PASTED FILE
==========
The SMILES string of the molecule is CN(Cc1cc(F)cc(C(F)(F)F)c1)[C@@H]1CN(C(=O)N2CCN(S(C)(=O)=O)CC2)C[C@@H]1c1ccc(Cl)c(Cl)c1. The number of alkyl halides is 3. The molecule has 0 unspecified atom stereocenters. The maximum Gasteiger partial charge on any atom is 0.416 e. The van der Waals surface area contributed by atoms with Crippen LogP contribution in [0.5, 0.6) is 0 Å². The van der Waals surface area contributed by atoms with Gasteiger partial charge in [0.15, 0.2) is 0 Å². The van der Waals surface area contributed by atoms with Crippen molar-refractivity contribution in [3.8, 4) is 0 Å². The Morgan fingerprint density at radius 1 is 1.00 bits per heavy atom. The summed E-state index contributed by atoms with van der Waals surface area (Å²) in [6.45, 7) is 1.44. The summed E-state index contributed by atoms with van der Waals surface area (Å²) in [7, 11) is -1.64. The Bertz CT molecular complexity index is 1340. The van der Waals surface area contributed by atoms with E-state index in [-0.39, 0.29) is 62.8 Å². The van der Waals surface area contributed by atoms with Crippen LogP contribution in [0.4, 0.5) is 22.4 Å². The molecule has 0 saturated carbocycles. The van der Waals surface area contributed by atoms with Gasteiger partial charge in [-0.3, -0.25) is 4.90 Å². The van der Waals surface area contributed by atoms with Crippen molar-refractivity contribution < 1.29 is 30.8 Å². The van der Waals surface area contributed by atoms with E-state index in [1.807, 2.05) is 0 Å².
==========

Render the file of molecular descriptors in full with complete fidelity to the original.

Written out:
The SMILES string of the molecule is CN(Cc1cc(F)cc(C(F)(F)F)c1)[C@@H]1CN(C(=O)N2CCN(S(C)(=O)=O)CC2)C[C@@H]1c1ccc(Cl)c(Cl)c1. The number of alkyl halides is 3. The molecule has 0 unspecified atom stereocenters. The maximum Gasteiger partial charge on any atom is 0.416 e. The van der Waals surface area contributed by atoms with Crippen LogP contribution in [0.5, 0.6) is 0 Å². The van der Waals surface area contributed by atoms with Gasteiger partial charge in [0.15, 0.2) is 0 Å². The van der Waals surface area contributed by atoms with Crippen molar-refractivity contribution in [3.8, 4) is 0 Å². The Morgan fingerprint density at radius 1 is 1.00 bits per heavy atom. The summed E-state index contributed by atoms with van der Waals surface area (Å²) in [6.45, 7) is 1.44. The summed E-state index contributed by atoms with van der Waals surface area (Å²) in [7, 11) is -1.64. The Bertz CT molecular complexity index is 1340. The van der Waals surface area contributed by atoms with E-state index in [-0.39, 0.29) is 62.8 Å². The van der Waals surface area contributed by atoms with Crippen LogP contribution in [0.4, 0.5) is 22.4 Å². The molecule has 0 saturated carbocycles. The van der Waals surface area contributed by atoms with Gasteiger partial charge in [-0.3, -0.25) is 4.90 Å². The van der Waals surface area contributed by atoms with Crippen molar-refractivity contribution < 1.29 is 30.8 Å². The van der Waals surface area contributed by atoms with E-state index in [1.807, 2.05) is 0 Å².